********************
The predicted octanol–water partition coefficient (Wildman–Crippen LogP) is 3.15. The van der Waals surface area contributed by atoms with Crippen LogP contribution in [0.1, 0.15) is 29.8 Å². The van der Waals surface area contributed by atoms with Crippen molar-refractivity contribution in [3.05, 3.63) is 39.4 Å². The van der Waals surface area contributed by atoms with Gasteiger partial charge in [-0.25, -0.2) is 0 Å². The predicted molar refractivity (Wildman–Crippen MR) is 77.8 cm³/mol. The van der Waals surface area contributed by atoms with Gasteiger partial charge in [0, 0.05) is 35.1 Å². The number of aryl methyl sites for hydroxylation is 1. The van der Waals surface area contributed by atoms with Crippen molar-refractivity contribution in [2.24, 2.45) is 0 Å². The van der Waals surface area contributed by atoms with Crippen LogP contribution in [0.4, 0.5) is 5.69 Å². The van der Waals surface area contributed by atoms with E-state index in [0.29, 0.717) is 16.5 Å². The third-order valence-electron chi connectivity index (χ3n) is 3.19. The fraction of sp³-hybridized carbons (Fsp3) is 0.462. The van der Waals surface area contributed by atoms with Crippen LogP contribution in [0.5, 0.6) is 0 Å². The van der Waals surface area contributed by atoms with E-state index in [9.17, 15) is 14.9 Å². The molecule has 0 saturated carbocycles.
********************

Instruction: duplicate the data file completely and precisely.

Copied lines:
The predicted octanol–water partition coefficient (Wildman–Crippen LogP) is 3.15. The van der Waals surface area contributed by atoms with Crippen LogP contribution in [0.1, 0.15) is 29.8 Å². The van der Waals surface area contributed by atoms with Crippen molar-refractivity contribution in [3.05, 3.63) is 39.4 Å². The van der Waals surface area contributed by atoms with Gasteiger partial charge in [-0.25, -0.2) is 0 Å². The predicted molar refractivity (Wildman–Crippen MR) is 77.8 cm³/mol. The van der Waals surface area contributed by atoms with Gasteiger partial charge in [0, 0.05) is 35.1 Å². The number of aryl methyl sites for hydroxylation is 1. The van der Waals surface area contributed by atoms with Crippen molar-refractivity contribution in [2.24, 2.45) is 0 Å². The van der Waals surface area contributed by atoms with Crippen LogP contribution in [0.4, 0.5) is 5.69 Å². The van der Waals surface area contributed by atoms with E-state index in [0.29, 0.717) is 16.5 Å². The third-order valence-electron chi connectivity index (χ3n) is 3.19. The fraction of sp³-hybridized carbons (Fsp3) is 0.462. The van der Waals surface area contributed by atoms with Crippen LogP contribution in [0.5, 0.6) is 0 Å². The van der Waals surface area contributed by atoms with E-state index in [9.17, 15) is 14.9 Å². The molecule has 0 saturated carbocycles.